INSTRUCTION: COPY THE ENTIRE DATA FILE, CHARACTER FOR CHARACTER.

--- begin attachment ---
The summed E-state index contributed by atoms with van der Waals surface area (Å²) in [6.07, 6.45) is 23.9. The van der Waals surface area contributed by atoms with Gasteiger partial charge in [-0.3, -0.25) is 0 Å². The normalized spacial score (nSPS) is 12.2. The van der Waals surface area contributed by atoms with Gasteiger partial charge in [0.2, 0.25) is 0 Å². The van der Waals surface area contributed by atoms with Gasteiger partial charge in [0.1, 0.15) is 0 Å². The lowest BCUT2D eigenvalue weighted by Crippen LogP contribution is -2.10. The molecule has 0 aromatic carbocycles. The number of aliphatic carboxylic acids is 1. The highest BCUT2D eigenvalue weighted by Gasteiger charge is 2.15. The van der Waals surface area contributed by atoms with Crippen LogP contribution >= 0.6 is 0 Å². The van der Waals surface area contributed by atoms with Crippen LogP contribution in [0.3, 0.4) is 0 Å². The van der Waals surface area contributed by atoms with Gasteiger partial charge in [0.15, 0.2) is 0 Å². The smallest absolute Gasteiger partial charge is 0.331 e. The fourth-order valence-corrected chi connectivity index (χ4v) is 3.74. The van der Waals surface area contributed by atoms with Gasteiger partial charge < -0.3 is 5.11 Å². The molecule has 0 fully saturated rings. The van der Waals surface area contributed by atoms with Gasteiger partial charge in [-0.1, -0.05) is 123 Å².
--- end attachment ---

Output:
The summed E-state index contributed by atoms with van der Waals surface area (Å²) in [6.07, 6.45) is 23.9. The van der Waals surface area contributed by atoms with Gasteiger partial charge in [-0.3, -0.25) is 0 Å². The normalized spacial score (nSPS) is 12.2. The van der Waals surface area contributed by atoms with Gasteiger partial charge in [0.2, 0.25) is 0 Å². The van der Waals surface area contributed by atoms with Gasteiger partial charge in [0.1, 0.15) is 0 Å². The lowest BCUT2D eigenvalue weighted by Crippen LogP contribution is -2.10. The molecule has 0 aromatic carbocycles. The number of aliphatic carboxylic acids is 1. The highest BCUT2D eigenvalue weighted by Gasteiger charge is 2.15. The van der Waals surface area contributed by atoms with Crippen LogP contribution >= 0.6 is 0 Å². The van der Waals surface area contributed by atoms with Crippen LogP contribution in [0.3, 0.4) is 0 Å². The van der Waals surface area contributed by atoms with Gasteiger partial charge in [0.15, 0.2) is 0 Å². The smallest absolute Gasteiger partial charge is 0.331 e. The fourth-order valence-corrected chi connectivity index (χ4v) is 3.74. The van der Waals surface area contributed by atoms with Gasteiger partial charge < -0.3 is 5.11 Å². The molecule has 0 fully saturated rings. The van der Waals surface area contributed by atoms with Gasteiger partial charge in [-0.1, -0.05) is 123 Å².